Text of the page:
Comprehensive colour image normalization
The same scene viewed under two different illuminants induces two different colour images. If the two illuminants are the same colour but are placed at different positions then corresponding rgb pixels are related by simple scale factors. In contrast if the lighting geometry is held fixed but the colour of the light changes then it is the individual colour channels (e.g. all the red pixel values or all the green pixels) that are a scaling apart. It is well known that the image dependencies due to lighting geometry and illuminant colour can be respectively removed by normalizing the magnitude of the rgb pixel triplets (e.g. by calculating chromaticities) and by normalizing the lengths of each colour channel (by running the ‘grey-world’ colour constancy algorithm). However, neither normalization suffices to account for changes in both the lighting geometry and illuminant colour.
In this paper we present a new comprehensive image normalization which removes image dependency on lighting geometry and illumination colour. Our approach is disarmingly simple. We take the colour image and normalize the rgb pixels (to remove dependence on lighting geometry) and then normalize the r, g and b colour channels (to remove dependence on illuminant colour). We then repeat this process, normalize rgb pixels then r, g and b colour channels, and then repeat again. Indeed we repeat this process until we reach a stable state; that is reach a position where each normalization is idempotent. Crucially this iterative normalization procedure always converges to the same answer. Moreover, convergence is very rapid, typically taking just 4 or 5 iterations.
To illustrate the value of our “comprehensive normalization” procedure we considered the object recognition problem for three image databases that appear in the literature: Swain's database, the Simon Fraser database, Sang Wok Lee's database. In all cases, for recognition by colour distribution comparison, the comprehensive normalization improves recognition rates (the results are near perfect and in all cases improve on results reported in the literature). Also recognition for the composite database (comprising almost 100 objects) is also near perfect.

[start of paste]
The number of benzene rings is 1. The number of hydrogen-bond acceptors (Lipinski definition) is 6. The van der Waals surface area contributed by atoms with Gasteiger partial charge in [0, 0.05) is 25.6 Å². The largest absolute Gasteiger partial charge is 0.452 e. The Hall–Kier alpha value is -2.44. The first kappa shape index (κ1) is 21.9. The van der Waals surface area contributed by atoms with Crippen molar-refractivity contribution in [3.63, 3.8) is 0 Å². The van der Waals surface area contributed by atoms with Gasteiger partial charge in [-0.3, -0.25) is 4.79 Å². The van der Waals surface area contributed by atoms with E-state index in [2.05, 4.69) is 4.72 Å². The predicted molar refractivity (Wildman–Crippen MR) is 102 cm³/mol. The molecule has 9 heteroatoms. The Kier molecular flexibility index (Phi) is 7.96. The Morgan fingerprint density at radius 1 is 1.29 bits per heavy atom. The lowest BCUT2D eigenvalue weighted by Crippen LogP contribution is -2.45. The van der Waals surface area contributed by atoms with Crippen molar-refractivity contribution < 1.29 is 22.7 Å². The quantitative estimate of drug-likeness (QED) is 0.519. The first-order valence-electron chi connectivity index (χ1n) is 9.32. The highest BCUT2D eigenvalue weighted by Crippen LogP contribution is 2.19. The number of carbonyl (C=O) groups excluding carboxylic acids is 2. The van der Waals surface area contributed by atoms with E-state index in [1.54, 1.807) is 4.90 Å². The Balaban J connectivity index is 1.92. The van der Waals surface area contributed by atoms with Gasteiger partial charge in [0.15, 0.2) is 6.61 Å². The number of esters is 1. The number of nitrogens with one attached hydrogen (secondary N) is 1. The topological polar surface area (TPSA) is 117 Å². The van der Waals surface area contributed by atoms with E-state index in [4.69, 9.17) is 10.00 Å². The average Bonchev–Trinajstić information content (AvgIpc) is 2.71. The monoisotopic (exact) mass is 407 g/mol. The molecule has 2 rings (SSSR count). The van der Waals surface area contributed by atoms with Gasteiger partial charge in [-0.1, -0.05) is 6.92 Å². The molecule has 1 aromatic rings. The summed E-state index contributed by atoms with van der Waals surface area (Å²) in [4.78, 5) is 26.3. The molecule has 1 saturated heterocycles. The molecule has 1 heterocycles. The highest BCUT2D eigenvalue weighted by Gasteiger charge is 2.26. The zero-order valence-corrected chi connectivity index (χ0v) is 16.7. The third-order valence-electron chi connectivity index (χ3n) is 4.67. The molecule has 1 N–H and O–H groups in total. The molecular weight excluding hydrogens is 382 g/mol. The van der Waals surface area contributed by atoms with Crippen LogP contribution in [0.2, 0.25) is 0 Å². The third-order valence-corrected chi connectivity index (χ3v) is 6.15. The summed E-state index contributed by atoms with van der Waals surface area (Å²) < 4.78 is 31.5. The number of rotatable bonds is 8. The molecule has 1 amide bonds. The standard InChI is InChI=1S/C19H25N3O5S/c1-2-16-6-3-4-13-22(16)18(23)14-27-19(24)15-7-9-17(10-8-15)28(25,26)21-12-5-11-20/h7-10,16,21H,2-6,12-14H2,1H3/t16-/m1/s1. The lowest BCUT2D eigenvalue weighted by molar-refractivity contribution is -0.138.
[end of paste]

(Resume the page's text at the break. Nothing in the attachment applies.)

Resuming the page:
KeywordsQuery Image Colour Channel Colour Distribution Color Constancy Camera Response
Unable to display preview. Download preview PDF.
- [BL98]D. Berwick and S.W. Lee. A chromaticity space for specularity-, illumination color-and illumination pose-invariant 3-d object recognition. In ICCV98, page Session 2.3, 1998.Google Scholar
- [CB97]J.L. Crowley and F. Berard. Multi-modal tracking of faces for video communications. In CVPR 97, pages 640–645, 1997.Google Scholar
- [Cha95]S.S. Chatterjee. Color invariant object and texture recognition, 1995. MSc thesis, Simon Fraser University, School of Computing Science.Google Scholar
- [FCF96]G.D. Finlayson, S.S. Chatterjee, and B.V. Punt. Color angular indexing. In The Fourth European Conference on Computer Vision (Vol II), pages 16–27. European Vision Society, 1996.Google Scholar
- [FDB91]B.V. Funt, M.S. Drew, and M. Brockington. Recovering shading in color images. In The Second European Conference on Computer Vision, pages 124–132. Springer Verlag, 1992.Google Scholar
- [FDF94a]G.D. Finlayson, M.S. Drew, and B.V. Funt. Color constancy: Generalized diagonal transforms suffice. J. Opt. Soc. Am. A, 11:3011–3020, 1994.Google Scholar
- [FDF94b]G.D. Finlayson, M.S. Drew, and B.V. Funt. Spectral sharpening: Sensor transformations for improved color constancy. J. Opt. Soc. Am. A, 11(5):1553–1563, May 1994.Google Scholar
- [FF95]B.V. Funt and G.D. Finlayson. Color constant color indexing. IEEE transactions on Pattern analysis and Machine Intelligence, 1995.Google Scholar
- [GFF95]S.S. Chatterjee G.D. Finlayson and B.V. Funt. Color angle invariants for object recognition. In 3rd IS&T and SID Color Imaging Conference, pages 44–47. 1995.Google Scholar
- [GJT88]R. Gershon, A.D. Jepson, and J.K. Tsotsos. From [r, g, b] to surface reflectance: Computing color constant descriptors in images. In International Joint Conference on Artificial Intelligence, pages 755–758, 1987.Google Scholar
- [Hun95]R.W.G. Hunt. The Reproduction of Color. Fountain Press, 5th edition, 1995.Google Scholar
- [LL97]S. Lin and S.W. Lee. Using chromaticity distributions and eigenspace analysis for pose-, illumination-and specularity-invariant recognition of 3d object. In CVPR97, pages 426–431, 1997.Google Scholar
- [MMK95]J. Matas, R. Marik, and J. Kittler. On representation and matching of multi-coloured objects. In Proceedings of the fifth International Conference on Computer Vision, pages 726–732. IEEE Computer Society, June 1995.Google Scholar
- [NB93]W. Niblack and R. Barber. The QBIC project: Querying images by content using color, texture and shape. In Storage and Retrieval for Image and Video Databases I, volume 1908 of SPIE Proceedings Series. 1993.Google Scholar
- [Pet93]A.P. Petrov. On obtaining shape from color shading. COLOR research and application, 18(4):236–240, 1993.Google Scholar
- [SO95]M. A. Stricker and M. Orengo. Similarity of color images. In Storage and Retrieval for Image and Video Databases III, volume 2420 of SPIE Proceedings Series, pages 381–392. Feb. 1995.Google Scholar
- [SW95]B. Schiele and A. Waibel. Gaze tracking based on face-color. In International Workshop on Automatic Face-and Gesture-Recognition, June 1995.Google Scholar